The Cotton Testing Guideline
Cotton Fiber Testing for Efficiency and Profitability
The Cotton Testing Guideline, first published in 2012 and revised in 2018 jointly by the International Textile Manufacturers Federation and the Task Force on Commercial Standardization of Instrument Testing of Cotton, answers many questions about how to test cotton using high-volume testing instruments. This companion publication, the Interpretation Guideline, explains how to use and interpret instrument test results.
The purpose of the Interpretation Guideline is to encourage understanding of instrument testing, thereby leading to greater efficiency in all areas of the cotton value chain, with a resulting improvement in efficiency and profitability.
This Executive Summary provides a short overview of the Interpretation Guideline, but detailed explanations and useful insights can be found in the full text. There are separate chapters on each measured cotton fiber property and subchapters for producers, ginners, merchants and spinners.
Cotton is a natural product, and there is naturally variability in fiber properties within every sample, between samples of the same bale and between bales. The variation in the measurement of each fiber property is quantified in Chapter 4, and information on the use of instrument testing data to manage cotton inventories and processing within the limits imposed by the natural variation in measurement results is provided. The distribution of results provided by instrument testing can be used to advantage because it represents an accurate description of the characteristics of bales in sales lots and laydowns.
- The micronaire of a given sample of cotton is affected by both genetics and environmental factors during the growing season.
- When comparing samples of cotton of the same growth, differences in micronaire reflect differences in maturity. However, when comparing samples of different growths but similar levels of maturity, differences in micronaire reflect differences in fineness.
- For producers, micronaire can assist in the comparison of seed varieties.
- For trading, it is used as an easy and reliable guide regarding the combination of fineness and maturity.
- For spinners, fineness is crucial in predicting the spinnability of cotton and the fineness, evenness and strength of the yarn that might be produced from it.
- Micronaire is important to predict the dyeability, fiber neps and the appearance of yarn and fabric.
This is usually understood to mean the Upper Half Mean Length (UHML). Uniformity Index (UI) and Short Fiber Index (SFI) are additional measures related to the fiber length distribution.
- Length is affected by genetics, environment during the growing season, and ginning
- Instrument measurements of UHML are usually similar to the results assigned by classers pulling staple. Classers assign staple lengths in 32nds of an inch, whereas instrument results are given in hundredths of an inch or millimetres and are more easily used in calculations of the mean or standard deviation over a number of samples.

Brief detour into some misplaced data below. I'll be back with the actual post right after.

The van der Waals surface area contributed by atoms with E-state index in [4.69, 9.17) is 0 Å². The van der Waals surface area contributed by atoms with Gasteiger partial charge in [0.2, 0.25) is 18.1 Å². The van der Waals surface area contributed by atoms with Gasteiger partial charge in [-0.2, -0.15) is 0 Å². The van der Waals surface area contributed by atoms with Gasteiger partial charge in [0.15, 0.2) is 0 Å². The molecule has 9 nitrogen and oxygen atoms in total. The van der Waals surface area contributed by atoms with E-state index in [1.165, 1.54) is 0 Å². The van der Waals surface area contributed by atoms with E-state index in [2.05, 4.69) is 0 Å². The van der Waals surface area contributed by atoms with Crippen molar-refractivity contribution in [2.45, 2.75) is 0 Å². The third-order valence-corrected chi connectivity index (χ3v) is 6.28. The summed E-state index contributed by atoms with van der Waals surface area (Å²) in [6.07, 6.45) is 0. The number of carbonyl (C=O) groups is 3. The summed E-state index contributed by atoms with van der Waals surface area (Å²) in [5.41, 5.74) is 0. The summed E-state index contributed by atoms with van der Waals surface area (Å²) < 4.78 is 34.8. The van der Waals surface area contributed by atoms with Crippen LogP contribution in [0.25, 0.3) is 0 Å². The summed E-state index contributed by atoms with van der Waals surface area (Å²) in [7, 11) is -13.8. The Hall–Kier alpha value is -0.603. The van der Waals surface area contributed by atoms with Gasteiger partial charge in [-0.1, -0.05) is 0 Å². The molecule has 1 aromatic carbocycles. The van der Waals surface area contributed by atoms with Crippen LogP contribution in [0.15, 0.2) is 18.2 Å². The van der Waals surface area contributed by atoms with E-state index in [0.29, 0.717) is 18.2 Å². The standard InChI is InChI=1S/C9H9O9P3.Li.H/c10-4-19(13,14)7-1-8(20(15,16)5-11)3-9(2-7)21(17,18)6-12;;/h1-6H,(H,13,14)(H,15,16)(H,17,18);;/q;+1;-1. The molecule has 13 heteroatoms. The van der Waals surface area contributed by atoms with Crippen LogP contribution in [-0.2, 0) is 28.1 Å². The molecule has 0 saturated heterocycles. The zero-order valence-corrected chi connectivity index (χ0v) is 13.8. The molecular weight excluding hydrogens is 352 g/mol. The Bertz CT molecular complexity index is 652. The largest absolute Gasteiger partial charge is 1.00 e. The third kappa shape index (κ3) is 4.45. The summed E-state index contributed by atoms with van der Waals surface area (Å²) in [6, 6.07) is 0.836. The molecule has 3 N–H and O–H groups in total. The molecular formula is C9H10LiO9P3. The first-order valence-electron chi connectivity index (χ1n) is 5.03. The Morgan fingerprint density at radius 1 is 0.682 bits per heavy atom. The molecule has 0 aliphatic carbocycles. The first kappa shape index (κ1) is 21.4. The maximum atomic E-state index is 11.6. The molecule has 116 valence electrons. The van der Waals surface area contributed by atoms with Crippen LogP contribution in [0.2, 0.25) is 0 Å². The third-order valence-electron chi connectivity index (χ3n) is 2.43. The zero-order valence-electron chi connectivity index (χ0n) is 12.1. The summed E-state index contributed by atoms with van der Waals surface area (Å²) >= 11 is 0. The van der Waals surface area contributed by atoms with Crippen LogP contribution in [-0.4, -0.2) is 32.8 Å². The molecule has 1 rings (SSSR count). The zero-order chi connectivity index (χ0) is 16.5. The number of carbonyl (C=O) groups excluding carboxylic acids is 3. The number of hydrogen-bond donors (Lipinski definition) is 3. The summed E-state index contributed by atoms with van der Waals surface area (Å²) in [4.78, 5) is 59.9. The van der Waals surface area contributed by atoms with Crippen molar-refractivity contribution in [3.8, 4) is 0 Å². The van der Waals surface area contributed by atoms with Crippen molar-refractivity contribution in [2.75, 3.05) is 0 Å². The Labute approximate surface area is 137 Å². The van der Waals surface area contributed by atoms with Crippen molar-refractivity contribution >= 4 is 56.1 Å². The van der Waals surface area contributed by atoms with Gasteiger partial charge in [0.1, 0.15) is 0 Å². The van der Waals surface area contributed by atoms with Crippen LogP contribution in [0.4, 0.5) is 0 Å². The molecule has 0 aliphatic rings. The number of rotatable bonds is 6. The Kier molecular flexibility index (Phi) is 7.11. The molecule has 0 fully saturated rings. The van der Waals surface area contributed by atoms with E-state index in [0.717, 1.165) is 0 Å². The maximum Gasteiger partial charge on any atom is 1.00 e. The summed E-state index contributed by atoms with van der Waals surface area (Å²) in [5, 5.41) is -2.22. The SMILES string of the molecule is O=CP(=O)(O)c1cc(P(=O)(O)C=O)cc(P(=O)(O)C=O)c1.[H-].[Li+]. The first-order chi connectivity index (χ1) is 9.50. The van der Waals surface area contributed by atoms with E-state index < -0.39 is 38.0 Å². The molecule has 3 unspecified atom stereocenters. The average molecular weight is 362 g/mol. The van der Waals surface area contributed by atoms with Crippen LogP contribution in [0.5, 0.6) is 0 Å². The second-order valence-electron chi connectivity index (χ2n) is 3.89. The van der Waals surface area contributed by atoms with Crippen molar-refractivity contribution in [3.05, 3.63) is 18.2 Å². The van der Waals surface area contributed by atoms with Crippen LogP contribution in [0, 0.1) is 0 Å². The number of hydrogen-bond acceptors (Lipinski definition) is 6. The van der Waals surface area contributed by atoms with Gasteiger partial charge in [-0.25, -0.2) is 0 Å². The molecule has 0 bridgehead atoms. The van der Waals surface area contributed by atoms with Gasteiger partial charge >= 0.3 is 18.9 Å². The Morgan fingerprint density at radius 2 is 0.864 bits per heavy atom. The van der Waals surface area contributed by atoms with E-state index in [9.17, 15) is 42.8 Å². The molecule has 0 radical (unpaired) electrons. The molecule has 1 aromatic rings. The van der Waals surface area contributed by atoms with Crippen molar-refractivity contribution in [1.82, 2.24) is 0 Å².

- Length is one of the most important parameters used in all segments of the cotton value chain.
- Length is the most important property in the production of ring spun yarn.
- Length affects the spinnability of cotton and influences the number of twists per inch of yarn required to achieve a given level of strength. Length is the most important property in setting drafting parameters within a textile mill.
- Length distribution strongly influences nearly all yarn quality parameters. UHML affects yarn strength. Length uniformity influences evenness, and SFI affects hairiness.
- Strength is a result of seed variety and growing conditions.
- Excessive drying and the use of lint cleaners during ginning will reduce strength and lead to increased fiber breakage.
- Strength is the most important property for Open End (Rotor) and Air-Jet spinning.
- Fiber strength and length influence yarn strength, which is crucial in weaving yarns.
Classers assign a single color grade to a sample. Instrument results are a combination of reflectance (Rd) and yellowness (+b). Color grades and instrument results can be mapped one to the other using a Nickerson-Hunter diagram.
- Changes in color indicate the history of a bale of cotton. Cotton can change in color from white to grey or yellow, depending on how it was grown and harvested, whether it rained during harvest, how much moisture was in the seed cotton and how long it was stored prior to ginning. Grey or yellow cotton will generally be weaker than white cotton.
- In processing, color is important for dyeing and the homogeneity of dyeing.
Trash consist mainly of leaves from the cotton plant.
- Trash is influenced by harvesting method: hand, spindle or stripper.
- For a given harvest method, ginning will have the dominant impact on trash content.
- Trash can be partially removed at the gin using lint cleaners or in the carding and combing processes at the textile mill prior to the cotton reaching the spinning frames.
- In trading, trash represents non-lint content of bales and thus has a negative impact on prices
- Trash has a negative impact on textile processing.
- Nep formation (fiber entanglement) is influenced by fiber maturity and the intensity with which cotton is processed. Slow and careful processing from ginning through spinning reduces nep formation.
- Neps influence the yarn appearance negatively.
- Stickiness caused by white fly or aphid infestation interferes with the spinning process, particularly in drafting. Very sticky cotton can bring a textile mill to a halt.
- Spinning Consistency Index is a summary parameter that is determined by the results of micronaire, strength, length, length uniformity and color in high volume testing instruments.
- Fiber moisture affects processing. Dry fiber is prone to higher rates of breakage.
A summary of the influences of each fiber parameter is given in the following table: